As delicious as they are, beets can be challenging to cook with other ingredients. When roasted, their natural sugars can taste overwhelmingly sweet. Served undercooked or raw, their earthiness can overpower. The sturdy vegetable also often needs longer cooking than other produce, complicating timing. And that vibrant crimson juice tends to stain everything.

So when we set out to create a winter salad featuring both beets and carrots, we looked for a better approach. To balance their boldness, we enlisted pungent blue cheese, darkly sweet dates and a tangy balsamic vinaigrette. But we also needed the right cooking method.

Here, we took a cue from a classic French method: cooking en papillote, in which ingredients bake in a sealed packet of kitchen parchment or foil.

The sealed packet traps moisture, thus steaming foods in their own juices and allowing flavors to mingle. Because the closed environment ensures gentler, more even heat, cooking en papillote often is used for fish fillets and other delicate foods. But we found this technique also works wonders on hardy root vegetables, ultimately offering better control over flavor and texture.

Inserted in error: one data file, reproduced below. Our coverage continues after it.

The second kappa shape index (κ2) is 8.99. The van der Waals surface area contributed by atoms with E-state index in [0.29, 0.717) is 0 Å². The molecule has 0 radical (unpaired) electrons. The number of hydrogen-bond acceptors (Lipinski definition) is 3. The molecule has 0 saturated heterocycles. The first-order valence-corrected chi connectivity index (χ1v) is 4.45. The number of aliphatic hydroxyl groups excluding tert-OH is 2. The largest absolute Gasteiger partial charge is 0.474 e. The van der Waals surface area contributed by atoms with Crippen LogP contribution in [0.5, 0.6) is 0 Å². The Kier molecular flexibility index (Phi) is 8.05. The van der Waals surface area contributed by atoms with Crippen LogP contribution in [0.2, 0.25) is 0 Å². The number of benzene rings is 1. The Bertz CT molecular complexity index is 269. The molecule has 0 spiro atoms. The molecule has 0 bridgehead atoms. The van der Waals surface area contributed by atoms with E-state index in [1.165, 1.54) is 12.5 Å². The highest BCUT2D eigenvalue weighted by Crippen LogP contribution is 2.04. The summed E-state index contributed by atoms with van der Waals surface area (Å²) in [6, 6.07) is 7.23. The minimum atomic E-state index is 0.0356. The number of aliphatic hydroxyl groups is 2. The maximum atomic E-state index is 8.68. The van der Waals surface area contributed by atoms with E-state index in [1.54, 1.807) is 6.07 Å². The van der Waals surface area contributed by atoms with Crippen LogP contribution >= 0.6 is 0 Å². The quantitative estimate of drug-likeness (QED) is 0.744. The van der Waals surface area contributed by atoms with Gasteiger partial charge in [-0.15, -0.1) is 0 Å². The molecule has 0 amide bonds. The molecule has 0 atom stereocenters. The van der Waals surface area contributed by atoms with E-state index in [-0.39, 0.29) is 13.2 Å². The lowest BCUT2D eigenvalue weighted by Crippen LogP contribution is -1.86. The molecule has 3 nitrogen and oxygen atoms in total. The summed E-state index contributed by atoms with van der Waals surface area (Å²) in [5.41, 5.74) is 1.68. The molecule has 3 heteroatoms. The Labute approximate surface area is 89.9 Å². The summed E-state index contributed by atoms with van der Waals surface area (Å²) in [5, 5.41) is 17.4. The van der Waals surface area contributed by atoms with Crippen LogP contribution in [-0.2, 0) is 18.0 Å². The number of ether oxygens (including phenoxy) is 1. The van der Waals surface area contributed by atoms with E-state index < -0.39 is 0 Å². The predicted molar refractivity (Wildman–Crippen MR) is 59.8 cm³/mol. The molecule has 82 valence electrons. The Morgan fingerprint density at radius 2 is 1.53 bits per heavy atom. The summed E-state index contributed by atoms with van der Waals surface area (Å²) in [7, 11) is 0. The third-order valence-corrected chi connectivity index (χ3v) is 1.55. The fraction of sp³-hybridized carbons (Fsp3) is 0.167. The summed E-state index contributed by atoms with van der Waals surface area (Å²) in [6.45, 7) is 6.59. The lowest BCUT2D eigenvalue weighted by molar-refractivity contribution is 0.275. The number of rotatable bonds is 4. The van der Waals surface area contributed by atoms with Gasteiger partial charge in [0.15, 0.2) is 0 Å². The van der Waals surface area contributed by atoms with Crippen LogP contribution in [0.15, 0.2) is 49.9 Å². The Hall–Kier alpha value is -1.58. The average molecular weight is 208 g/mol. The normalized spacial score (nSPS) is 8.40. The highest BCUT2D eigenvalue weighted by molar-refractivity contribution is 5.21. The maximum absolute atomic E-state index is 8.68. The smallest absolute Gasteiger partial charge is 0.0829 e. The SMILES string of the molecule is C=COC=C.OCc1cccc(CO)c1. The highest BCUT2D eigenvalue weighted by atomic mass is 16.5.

By cooking our vegetables separately in foil, we found we could bring out the best qualities of each. Into one packet we placed raw beet wedges and dates; into another, carrots and a whole head of garlic. With our oven set to 425°F, we gave the beets a 10-minute head start, adding the carrot packet later.

This produced perfectly tender vegetables, each transformed by their accompanying ingredients, resulting in garlic-perfumed carrots and beets whose earthiness had been tamed by the caramelized dates without either overtaking the other. Cooking the carrots apart from the beets also had the benefit of keeping their color brighter and preventing the beet juice from staining.

For the dressing, we mashed the softened garlic cloves into a paste, then whisked in olive oil, balsamic vinegar, honey and fresh thyme. A generous scattering of creamy-­salty-sharp blue cheese crumbles completed the dish. And there it was: an irresistibly vibrant salad that proves that beets can be a star and a team player at the same time.